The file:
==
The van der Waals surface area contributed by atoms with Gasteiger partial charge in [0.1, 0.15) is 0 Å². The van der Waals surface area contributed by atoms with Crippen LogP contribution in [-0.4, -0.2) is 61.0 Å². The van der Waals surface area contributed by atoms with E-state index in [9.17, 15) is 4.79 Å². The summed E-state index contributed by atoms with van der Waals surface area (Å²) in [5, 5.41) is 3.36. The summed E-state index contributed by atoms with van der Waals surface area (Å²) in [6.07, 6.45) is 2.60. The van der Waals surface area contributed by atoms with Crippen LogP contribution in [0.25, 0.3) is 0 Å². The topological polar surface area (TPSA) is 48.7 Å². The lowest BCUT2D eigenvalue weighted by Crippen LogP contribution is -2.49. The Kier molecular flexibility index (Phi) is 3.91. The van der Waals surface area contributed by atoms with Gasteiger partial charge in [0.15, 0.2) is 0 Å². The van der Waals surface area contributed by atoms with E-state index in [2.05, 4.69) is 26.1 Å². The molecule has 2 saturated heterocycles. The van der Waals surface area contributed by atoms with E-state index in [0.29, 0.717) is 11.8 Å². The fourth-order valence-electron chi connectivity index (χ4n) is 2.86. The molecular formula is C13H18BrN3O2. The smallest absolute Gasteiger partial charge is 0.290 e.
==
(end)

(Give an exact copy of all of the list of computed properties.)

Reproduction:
The van der Waals surface area contributed by atoms with Gasteiger partial charge in [0.1, 0.15) is 0 Å². The van der Waals surface area contributed by atoms with Crippen LogP contribution in [-0.4, -0.2) is 61.0 Å². The van der Waals surface area contributed by atoms with E-state index in [9.17, 15) is 4.79 Å². The summed E-state index contributed by atoms with van der Waals surface area (Å²) in [5, 5.41) is 3.36. The summed E-state index contributed by atoms with van der Waals surface area (Å²) in [6.07, 6.45) is 2.60. The van der Waals surface area contributed by atoms with Crippen LogP contribution in [0.25, 0.3) is 0 Å². The topological polar surface area (TPSA) is 48.7 Å². The lowest BCUT2D eigenvalue weighted by Crippen LogP contribution is -2.49. The Kier molecular flexibility index (Phi) is 3.91. The van der Waals surface area contributed by atoms with Gasteiger partial charge in [0.15, 0.2) is 0 Å². The van der Waals surface area contributed by atoms with E-state index in [2.05, 4.69) is 26.1 Å². The molecule has 2 saturated heterocycles. The van der Waals surface area contributed by atoms with E-state index in [0.29, 0.717) is 11.8 Å². The fourth-order valence-electron chi connectivity index (χ4n) is 2.86. The molecular formula is C13H18BrN3O2. The smallest absolute Gasteiger partial charge is 0.290 e.